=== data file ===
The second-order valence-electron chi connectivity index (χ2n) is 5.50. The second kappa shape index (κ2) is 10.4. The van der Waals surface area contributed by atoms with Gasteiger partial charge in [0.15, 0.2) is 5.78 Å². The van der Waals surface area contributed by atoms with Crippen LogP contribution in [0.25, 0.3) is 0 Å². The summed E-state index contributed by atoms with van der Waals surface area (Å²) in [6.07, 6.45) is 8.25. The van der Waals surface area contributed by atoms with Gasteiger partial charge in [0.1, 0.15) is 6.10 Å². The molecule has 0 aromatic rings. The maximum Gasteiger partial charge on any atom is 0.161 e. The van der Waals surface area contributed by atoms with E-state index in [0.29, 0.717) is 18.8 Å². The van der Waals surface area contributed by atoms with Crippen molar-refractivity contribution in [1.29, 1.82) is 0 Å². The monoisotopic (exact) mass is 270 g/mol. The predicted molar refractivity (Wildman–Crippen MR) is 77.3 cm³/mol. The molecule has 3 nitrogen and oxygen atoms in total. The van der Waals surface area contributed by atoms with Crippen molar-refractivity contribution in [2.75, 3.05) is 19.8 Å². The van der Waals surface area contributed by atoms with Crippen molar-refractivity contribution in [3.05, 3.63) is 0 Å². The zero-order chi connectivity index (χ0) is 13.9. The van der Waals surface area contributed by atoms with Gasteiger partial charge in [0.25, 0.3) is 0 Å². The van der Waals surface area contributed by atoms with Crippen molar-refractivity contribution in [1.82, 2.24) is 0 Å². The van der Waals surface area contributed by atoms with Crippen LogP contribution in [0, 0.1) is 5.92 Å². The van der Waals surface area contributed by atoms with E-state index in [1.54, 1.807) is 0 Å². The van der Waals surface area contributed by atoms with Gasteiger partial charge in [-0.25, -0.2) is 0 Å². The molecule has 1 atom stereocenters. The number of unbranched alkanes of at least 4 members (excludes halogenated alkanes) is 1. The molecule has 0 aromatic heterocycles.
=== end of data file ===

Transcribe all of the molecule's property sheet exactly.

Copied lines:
The second-order valence-electron chi connectivity index (χ2n) is 5.50. The second kappa shape index (κ2) is 10.4. The van der Waals surface area contributed by atoms with Gasteiger partial charge in [0.15, 0.2) is 5.78 Å². The van der Waals surface area contributed by atoms with Crippen LogP contribution in [0.25, 0.3) is 0 Å². The summed E-state index contributed by atoms with van der Waals surface area (Å²) in [6.07, 6.45) is 8.25. The van der Waals surface area contributed by atoms with Gasteiger partial charge in [0.1, 0.15) is 6.10 Å². The molecule has 0 aromatic rings. The maximum Gasteiger partial charge on any atom is 0.161 e. The van der Waals surface area contributed by atoms with E-state index in [0.29, 0.717) is 18.8 Å². The van der Waals surface area contributed by atoms with Crippen molar-refractivity contribution in [1.29, 1.82) is 0 Å². The monoisotopic (exact) mass is 270 g/mol. The predicted molar refractivity (Wildman–Crippen MR) is 77.3 cm³/mol. The molecule has 3 nitrogen and oxygen atoms in total. The van der Waals surface area contributed by atoms with Crippen molar-refractivity contribution in [2.75, 3.05) is 19.8 Å². The van der Waals surface area contributed by atoms with Crippen molar-refractivity contribution in [3.05, 3.63) is 0 Å². The zero-order chi connectivity index (χ0) is 13.9. The van der Waals surface area contributed by atoms with Gasteiger partial charge in [0.25, 0.3) is 0 Å². The van der Waals surface area contributed by atoms with Crippen molar-refractivity contribution in [1.82, 2.24) is 0 Å². The van der Waals surface area contributed by atoms with Crippen LogP contribution in [0, 0.1) is 5.92 Å². The van der Waals surface area contributed by atoms with E-state index in [1.54, 1.807) is 0 Å². The van der Waals surface area contributed by atoms with Gasteiger partial charge in [-0.25, -0.2) is 0 Å². The molecule has 1 atom stereocenters. The number of unbranched alkanes of at least 4 members (excludes halogenated alkanes) is 1. The molecule has 0 aromatic heterocycles.